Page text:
At the southern extremity of Italy, Sicily is an enticing and rewarding destination for the orchid-hunter, with a variety of habitats packed into a relatively compact island.
One such is virtually unique in a European context - the immense brooding mass of Mount Etna is impossible to ignore, and it's on its lower slopes and older lava fields that we'll begin our orchid-hunting exploration of Sicily, searching for delicate Orchis brancifortii and the frankly improbable Ophrys grassoana - the latter grows in lava habitats where precious few plants of any kind, let alone orchids, can be found. Whoever said orchids were fussy and delicate clearly hadn't met grassoana!
We'll base ourselves in the orchid-rich south-eastern quarter of the island, spending days exploring different tried and tested sites in the area, mixing local trips with forays somewhat further afield. One such longer day out is unmissable as we head into the Bosco della Ficuzza where we will search for, amongst other gems, rare primrose yellow Dactylorhiza markusii, and the enigmatic and primitive Ophrys pallida - the latter believed to be one of the most ancient of all the Ophrys species and, judging by a larger population of similar Ophrys found in North Africa, likely to be a relict from extreme antiquity. The verdant forests of Bosco della Ficuzza will yield other flowering treasures not only in the form of orchids, but also abundant cyclamen and peonies.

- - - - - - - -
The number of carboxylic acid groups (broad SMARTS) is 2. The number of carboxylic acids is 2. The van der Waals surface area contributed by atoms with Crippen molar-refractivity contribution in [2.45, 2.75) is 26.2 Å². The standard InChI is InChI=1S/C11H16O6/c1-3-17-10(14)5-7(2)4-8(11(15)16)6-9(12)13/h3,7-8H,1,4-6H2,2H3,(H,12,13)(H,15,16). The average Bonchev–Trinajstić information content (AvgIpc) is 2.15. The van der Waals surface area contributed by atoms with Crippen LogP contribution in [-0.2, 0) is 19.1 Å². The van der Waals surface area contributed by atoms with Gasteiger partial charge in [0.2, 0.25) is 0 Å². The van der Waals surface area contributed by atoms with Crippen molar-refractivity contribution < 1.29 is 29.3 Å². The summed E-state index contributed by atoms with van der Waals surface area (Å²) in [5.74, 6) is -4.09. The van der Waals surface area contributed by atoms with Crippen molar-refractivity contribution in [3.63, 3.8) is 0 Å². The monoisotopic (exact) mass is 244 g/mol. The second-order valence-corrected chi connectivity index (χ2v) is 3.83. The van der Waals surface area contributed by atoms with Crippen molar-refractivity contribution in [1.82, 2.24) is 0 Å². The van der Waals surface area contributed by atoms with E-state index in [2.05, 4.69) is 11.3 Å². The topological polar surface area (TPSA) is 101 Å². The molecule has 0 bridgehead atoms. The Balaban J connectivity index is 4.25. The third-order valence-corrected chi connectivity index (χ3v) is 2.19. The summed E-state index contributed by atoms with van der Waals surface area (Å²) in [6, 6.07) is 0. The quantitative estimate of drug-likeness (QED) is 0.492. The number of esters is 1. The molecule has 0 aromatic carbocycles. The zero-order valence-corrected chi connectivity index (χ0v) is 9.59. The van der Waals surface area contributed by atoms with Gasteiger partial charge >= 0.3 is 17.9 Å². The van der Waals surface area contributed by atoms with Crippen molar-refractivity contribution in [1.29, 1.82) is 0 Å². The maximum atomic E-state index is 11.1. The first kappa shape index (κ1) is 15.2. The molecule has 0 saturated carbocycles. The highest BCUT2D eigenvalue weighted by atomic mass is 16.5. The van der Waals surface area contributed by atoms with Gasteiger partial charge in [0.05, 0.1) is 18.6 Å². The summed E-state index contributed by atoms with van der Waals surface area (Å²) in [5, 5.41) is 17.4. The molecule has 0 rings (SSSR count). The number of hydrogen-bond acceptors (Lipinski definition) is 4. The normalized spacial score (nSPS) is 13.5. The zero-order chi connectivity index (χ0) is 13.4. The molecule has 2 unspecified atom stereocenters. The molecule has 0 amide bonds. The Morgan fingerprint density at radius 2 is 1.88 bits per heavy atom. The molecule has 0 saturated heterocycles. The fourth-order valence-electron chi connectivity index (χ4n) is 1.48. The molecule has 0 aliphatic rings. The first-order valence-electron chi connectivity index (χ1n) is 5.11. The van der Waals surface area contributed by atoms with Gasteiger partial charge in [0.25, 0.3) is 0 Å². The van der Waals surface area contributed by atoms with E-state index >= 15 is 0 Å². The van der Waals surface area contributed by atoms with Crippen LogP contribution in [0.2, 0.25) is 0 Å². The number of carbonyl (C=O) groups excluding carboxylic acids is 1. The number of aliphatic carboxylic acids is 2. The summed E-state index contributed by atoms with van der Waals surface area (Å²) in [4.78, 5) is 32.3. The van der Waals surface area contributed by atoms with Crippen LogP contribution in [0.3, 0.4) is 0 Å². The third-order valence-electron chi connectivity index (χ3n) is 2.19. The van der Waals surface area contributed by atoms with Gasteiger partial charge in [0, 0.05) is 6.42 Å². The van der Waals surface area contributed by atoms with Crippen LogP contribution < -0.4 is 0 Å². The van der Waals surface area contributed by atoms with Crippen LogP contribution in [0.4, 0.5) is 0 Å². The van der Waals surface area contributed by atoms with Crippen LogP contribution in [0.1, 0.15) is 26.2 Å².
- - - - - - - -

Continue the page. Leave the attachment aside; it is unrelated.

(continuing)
The drier habitat found in the south-east of the island will make for especially fruitful hunting grounds for a host of orchids, not least some particularly extreme examples of the Ophrys genus. O. oxyrrhynchos is a stupendous example of their kind, with large, colourful and statuesque flowers. Said not to be a particularly variable species, we beg to differ, as we will visit a colony that includes variations with wide canary yellow margins to their flowers. Speaking of which, we'll also see abundant (and variable) Ophrys grandiflora which, as the name suggests, is the most magnificent of all iterations of the Mediterranean O. tenthredinifera group.
Several fusca-type Ophrys are said to be endemic to Sicily, and we'll do our very best to see as many as possible - not least O. laurensis on the mountain from which it was first described, Mt Lauro.
Naked Man Orchid Orchis italica will be frequently encountered on our travels, but we'll keep our eyes peeled for hybrids too - we'd hope to find their hybrid lovechild with Man Orchid Orchis anthropophora. In some areas Anacamptis longicornu will carpet the floor as numerous as bluebells back home in the UK, and Neotinea lactea will be a frequent delight too. Ophrys hybrids may also be encountered as the week goes on - this tour promises to be a feast for the eyes. (Speaking of feasts, this is Sicily, so we'd hope to be well-fed too!)
And if you've enjoyed exploring Rhodes in the past with Jon, why not try another Mediterranean island's orchids for size this coming spring?